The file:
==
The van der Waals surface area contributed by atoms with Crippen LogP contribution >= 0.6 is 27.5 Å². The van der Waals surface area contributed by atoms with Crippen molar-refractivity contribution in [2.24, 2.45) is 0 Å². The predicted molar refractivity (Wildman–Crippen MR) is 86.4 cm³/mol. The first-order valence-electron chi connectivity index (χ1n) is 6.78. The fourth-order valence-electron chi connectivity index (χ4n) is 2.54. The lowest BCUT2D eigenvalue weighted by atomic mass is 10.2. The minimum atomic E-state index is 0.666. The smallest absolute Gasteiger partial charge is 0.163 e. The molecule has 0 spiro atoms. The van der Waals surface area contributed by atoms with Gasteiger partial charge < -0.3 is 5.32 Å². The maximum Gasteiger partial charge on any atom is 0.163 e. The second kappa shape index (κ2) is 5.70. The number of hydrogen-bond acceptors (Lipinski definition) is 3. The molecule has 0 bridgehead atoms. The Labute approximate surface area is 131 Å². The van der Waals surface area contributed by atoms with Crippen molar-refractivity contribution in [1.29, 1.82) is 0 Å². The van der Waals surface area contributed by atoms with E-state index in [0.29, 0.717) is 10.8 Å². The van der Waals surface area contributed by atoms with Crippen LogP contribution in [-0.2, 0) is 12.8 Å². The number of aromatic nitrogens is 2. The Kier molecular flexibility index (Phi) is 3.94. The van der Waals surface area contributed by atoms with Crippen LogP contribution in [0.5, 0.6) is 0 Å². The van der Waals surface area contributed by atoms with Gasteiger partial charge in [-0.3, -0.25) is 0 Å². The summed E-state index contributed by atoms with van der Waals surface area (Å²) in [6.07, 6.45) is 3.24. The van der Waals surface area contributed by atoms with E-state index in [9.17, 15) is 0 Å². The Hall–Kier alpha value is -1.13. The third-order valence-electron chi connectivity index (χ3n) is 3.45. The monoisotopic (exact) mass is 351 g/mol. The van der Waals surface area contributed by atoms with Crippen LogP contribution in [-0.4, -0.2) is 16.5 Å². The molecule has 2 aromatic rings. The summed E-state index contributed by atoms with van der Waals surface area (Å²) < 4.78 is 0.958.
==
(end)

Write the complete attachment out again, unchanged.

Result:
The van der Waals surface area contributed by atoms with Crippen LogP contribution >= 0.6 is 27.5 Å². The van der Waals surface area contributed by atoms with Crippen molar-refractivity contribution in [2.24, 2.45) is 0 Å². The predicted molar refractivity (Wildman–Crippen MR) is 86.4 cm³/mol. The first-order valence-electron chi connectivity index (χ1n) is 6.78. The fourth-order valence-electron chi connectivity index (χ4n) is 2.54. The lowest BCUT2D eigenvalue weighted by atomic mass is 10.2. The minimum atomic E-state index is 0.666. The smallest absolute Gasteiger partial charge is 0.163 e. The molecule has 0 spiro atoms. The van der Waals surface area contributed by atoms with Gasteiger partial charge < -0.3 is 5.32 Å². The maximum Gasteiger partial charge on any atom is 0.163 e. The second kappa shape index (κ2) is 5.70. The number of hydrogen-bond acceptors (Lipinski definition) is 3. The molecule has 0 bridgehead atoms. The Labute approximate surface area is 131 Å². The van der Waals surface area contributed by atoms with Crippen molar-refractivity contribution in [1.29, 1.82) is 0 Å². The van der Waals surface area contributed by atoms with E-state index in [0.29, 0.717) is 10.8 Å². The van der Waals surface area contributed by atoms with Crippen LogP contribution in [-0.2, 0) is 12.8 Å². The number of aromatic nitrogens is 2. The Kier molecular flexibility index (Phi) is 3.94. The van der Waals surface area contributed by atoms with Crippen LogP contribution in [0.5, 0.6) is 0 Å². The van der Waals surface area contributed by atoms with Gasteiger partial charge in [-0.3, -0.25) is 0 Å². The summed E-state index contributed by atoms with van der Waals surface area (Å²) in [6.07, 6.45) is 3.24. The van der Waals surface area contributed by atoms with E-state index in [9.17, 15) is 0 Å². The Hall–Kier alpha value is -1.13. The third-order valence-electron chi connectivity index (χ3n) is 3.45. The monoisotopic (exact) mass is 351 g/mol. The van der Waals surface area contributed by atoms with Crippen LogP contribution in [-0.4, -0.2) is 16.5 Å². The molecule has 2 aromatic rings. The summed E-state index contributed by atoms with van der Waals surface area (Å²) < 4.78 is 0.958.